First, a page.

Am I weird for saying I actually like my job? In my opinion, my job is hard (brain taxing, not physically taxing), it's always busy, I have a lot of responsibility, and I have to travel sometimes when I don't want to. But truth be told, I wouldn't have it any other way. I don't need a passive aggressive cartoon to hang on my wall to elicit sympathy from others ... others who will comiserate endlessly with woeful tales of "how bad things are."

We don't have it bad. Sick, dying, homeless, poor people have it bad. People with mental illnesses have it bad. People in crisis have it bad. But having to show up and work somewhere everyday shouldn't automatically send us all to the brink of a nervous breakdown.

So if you've got one of those little doodads hanging in your workspace, check out where your frame is hanging and consider that you may actually be something other than stressed ... and if you are, keep it to yourself. Better yet, come up with a plan to get un-stressed. Next time somebody asks you "how it's going", consider some positive response ... something other than "ughhhh " or "I'm stressed" or "terrible." You, my friend, could be Mr. or Miz. Sunshine around the office ... and I say that is much better than being a frazzled out cartoon face who spreads misery.

OK, now you can tell me to go fug myself if you want, but you can't rattle me ... my cartoon face is wearing a smile.


Los said...

Maybe the lady is stressed that she doesn't have more breakfast choices, or that the menu from the might be outdated, or that the popcorn got burnt, or that there wasn't enough toilet paper in the bathroom, or she didn't have something good to read while she was there, or maybe she has stage-fright in the bathroom and is stressed that somebody might walk in while she's "dropping rope," or maybe she's stressed that her cube is not big enough to accommodate her friends in a comfortable manner, or that the Solitaire game on her computer might be taken away from her, or that the e-mail may be down for more than just a few minutes, or that somebody else has been sitting in her chair, or maybe that the restaurant she orders from every day might stop delivering, or that the phone she is using might have germs on it, or that she got a bad parking spot ... lots of stress, darn it!

Sandi said...

Amen! I can't stand coming to work and hearing people complain. "Ugh, it's Monday." "Is it Friday yet?" Quit if you hate your job that much.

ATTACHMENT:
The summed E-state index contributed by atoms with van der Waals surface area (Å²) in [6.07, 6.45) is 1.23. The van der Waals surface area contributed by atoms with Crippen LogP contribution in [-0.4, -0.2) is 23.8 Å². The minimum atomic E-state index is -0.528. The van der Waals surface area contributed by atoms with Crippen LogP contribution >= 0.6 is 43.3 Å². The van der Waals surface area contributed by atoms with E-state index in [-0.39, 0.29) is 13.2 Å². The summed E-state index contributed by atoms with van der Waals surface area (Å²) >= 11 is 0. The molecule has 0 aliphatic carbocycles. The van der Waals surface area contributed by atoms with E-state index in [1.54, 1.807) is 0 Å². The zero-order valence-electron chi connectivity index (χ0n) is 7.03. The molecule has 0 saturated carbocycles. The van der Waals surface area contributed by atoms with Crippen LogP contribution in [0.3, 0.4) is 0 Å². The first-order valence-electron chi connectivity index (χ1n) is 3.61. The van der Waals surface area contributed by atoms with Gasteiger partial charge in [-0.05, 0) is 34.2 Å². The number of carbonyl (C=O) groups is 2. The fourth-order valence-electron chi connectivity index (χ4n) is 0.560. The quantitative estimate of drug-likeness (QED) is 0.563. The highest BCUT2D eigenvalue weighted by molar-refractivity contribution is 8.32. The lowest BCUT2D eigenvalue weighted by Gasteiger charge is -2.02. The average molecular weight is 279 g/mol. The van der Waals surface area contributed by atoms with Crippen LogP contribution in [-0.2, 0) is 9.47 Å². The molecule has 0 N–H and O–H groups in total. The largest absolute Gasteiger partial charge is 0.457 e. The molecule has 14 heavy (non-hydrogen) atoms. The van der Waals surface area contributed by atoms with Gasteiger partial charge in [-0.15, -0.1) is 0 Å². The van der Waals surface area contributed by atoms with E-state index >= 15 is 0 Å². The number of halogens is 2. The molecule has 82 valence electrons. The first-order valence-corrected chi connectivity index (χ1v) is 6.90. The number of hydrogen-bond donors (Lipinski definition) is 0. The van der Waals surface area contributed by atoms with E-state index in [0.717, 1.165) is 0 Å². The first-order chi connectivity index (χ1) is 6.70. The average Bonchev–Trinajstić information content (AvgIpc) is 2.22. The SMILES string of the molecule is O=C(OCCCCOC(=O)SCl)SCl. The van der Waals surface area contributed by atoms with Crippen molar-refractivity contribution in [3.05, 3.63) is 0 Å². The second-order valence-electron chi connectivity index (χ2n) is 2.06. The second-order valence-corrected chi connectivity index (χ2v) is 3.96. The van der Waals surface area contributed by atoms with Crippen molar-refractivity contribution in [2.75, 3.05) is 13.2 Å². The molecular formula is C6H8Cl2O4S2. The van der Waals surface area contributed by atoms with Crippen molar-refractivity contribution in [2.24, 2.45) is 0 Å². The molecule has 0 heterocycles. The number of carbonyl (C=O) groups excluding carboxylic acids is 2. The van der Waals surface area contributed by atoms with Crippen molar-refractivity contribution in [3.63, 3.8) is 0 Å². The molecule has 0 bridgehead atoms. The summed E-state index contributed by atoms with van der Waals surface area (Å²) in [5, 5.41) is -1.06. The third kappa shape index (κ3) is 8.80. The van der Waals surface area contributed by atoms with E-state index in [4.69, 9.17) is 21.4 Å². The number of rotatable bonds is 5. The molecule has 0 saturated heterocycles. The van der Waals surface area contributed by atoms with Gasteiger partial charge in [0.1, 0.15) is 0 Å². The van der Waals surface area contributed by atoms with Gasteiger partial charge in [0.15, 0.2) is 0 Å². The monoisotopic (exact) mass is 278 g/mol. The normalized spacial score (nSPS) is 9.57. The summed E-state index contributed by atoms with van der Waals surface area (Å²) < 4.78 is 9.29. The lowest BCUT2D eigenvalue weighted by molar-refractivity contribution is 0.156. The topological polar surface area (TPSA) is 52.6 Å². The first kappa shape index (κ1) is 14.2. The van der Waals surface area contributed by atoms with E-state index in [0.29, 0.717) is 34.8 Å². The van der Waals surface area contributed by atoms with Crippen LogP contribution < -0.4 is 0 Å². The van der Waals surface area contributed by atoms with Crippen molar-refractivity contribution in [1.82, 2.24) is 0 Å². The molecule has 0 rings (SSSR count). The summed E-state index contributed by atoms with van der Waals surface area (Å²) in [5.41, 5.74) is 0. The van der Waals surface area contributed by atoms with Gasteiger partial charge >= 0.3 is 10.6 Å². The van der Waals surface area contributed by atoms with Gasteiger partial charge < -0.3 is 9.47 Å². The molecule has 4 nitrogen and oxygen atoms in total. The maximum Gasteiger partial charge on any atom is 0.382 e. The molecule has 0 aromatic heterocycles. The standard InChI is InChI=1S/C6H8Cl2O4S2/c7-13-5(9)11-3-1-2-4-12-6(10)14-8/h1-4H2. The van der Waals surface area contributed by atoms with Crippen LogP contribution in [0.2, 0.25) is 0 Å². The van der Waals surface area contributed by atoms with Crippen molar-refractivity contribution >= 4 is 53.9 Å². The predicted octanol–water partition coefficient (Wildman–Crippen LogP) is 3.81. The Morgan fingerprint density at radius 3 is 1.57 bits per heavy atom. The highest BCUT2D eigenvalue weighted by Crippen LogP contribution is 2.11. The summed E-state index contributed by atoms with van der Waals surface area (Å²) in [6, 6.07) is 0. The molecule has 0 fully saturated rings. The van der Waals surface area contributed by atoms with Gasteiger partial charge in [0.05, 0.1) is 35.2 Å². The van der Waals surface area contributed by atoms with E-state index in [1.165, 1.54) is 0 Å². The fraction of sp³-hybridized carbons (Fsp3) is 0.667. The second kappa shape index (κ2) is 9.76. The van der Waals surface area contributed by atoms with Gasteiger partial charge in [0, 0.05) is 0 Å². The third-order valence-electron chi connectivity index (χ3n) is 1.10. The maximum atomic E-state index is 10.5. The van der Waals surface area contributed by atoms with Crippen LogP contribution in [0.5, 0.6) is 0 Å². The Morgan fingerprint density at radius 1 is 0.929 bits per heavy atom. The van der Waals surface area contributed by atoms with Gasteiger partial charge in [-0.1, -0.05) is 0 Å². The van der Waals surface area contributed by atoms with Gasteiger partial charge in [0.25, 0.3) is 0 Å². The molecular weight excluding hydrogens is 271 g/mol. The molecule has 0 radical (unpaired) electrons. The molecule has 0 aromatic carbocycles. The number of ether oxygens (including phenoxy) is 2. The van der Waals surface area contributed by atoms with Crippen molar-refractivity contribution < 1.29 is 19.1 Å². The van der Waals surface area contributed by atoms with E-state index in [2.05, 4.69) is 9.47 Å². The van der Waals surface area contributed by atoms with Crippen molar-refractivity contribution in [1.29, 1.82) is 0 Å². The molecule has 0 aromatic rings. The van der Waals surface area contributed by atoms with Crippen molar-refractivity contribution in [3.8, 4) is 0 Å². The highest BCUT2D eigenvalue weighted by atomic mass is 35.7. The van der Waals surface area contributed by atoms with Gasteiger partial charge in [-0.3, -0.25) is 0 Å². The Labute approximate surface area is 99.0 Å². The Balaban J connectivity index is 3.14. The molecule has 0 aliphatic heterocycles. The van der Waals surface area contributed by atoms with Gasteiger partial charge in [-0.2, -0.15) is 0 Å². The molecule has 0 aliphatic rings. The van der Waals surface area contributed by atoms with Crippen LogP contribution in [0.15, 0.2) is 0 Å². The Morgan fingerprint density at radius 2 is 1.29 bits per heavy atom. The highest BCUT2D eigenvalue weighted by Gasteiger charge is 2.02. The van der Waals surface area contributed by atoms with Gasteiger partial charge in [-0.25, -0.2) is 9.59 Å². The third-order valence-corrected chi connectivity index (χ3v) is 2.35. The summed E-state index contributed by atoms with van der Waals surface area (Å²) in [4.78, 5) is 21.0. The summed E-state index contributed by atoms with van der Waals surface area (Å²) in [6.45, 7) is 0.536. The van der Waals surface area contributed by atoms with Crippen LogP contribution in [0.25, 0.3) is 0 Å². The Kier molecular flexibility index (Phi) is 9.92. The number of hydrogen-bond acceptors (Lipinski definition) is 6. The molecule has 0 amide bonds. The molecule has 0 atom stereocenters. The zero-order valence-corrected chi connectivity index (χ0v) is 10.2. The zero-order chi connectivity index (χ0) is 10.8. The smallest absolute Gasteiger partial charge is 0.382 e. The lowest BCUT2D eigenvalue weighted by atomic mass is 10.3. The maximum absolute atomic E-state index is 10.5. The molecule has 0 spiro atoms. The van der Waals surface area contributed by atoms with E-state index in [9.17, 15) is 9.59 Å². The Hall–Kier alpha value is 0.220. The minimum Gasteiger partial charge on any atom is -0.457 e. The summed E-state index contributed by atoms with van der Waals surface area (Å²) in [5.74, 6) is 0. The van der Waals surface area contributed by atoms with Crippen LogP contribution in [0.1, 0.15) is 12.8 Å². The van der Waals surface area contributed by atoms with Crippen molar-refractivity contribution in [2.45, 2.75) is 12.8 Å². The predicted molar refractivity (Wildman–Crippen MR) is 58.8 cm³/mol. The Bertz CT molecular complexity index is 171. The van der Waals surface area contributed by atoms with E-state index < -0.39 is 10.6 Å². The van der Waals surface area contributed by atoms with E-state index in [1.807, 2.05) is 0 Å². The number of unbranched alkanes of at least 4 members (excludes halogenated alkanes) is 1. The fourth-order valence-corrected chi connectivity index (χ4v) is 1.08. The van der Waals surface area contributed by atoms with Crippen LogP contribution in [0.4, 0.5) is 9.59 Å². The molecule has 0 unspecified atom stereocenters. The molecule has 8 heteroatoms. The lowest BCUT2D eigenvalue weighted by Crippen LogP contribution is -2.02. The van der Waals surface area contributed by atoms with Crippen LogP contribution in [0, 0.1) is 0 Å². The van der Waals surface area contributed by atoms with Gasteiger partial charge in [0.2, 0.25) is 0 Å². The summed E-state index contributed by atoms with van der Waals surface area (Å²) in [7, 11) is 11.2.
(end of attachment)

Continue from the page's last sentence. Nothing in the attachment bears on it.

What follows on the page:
My job is the one area in my life right now where I'm not stressed.

schue said...

We all have bad days at work, but when people complain all the time, they should just leave, don't bring everyone else down.

Baroness von Bloggenschtern said...

I am so in total agreement with your positive outlook, Babs! One of the reasons I used to hate going to work was not the work itself, but all of the complaining, moaning people there. I loved what I did, but I will admit that trying to set an example for what life would be like if only you changed your view - extremely exhausting. It was a bridge too far.

Pioneering in PA said...

Hey, thanks for the comment. Love this post, I am not one of those daily work grinders, I work for only 2 months a year. And now that I think about it, I do ask quite a bit if it's my day off yet, or answer how my day is going with a grumble. But, I also work 13 hour days, 6 days a week, in a steaming hot kitchen, lugging around heavy objects. I love the job, but not the exhaustion that my body feels! This year I'm going to suck it up, and try to look at it differently. Who knows, maybe my summer might end in a better mode of mental well being!
Thanks for the book suggestion. Those that I have read lately worth mentioning include Playing for Pizza by John Grisham, Playing Dirty by Sandra Brown, High Noon by Nora Roberts, Duma Key by Stephen King, and a non-fiction of John Grisham's titled The Innocent Man. Will look into the book that you mentioned, thanks again!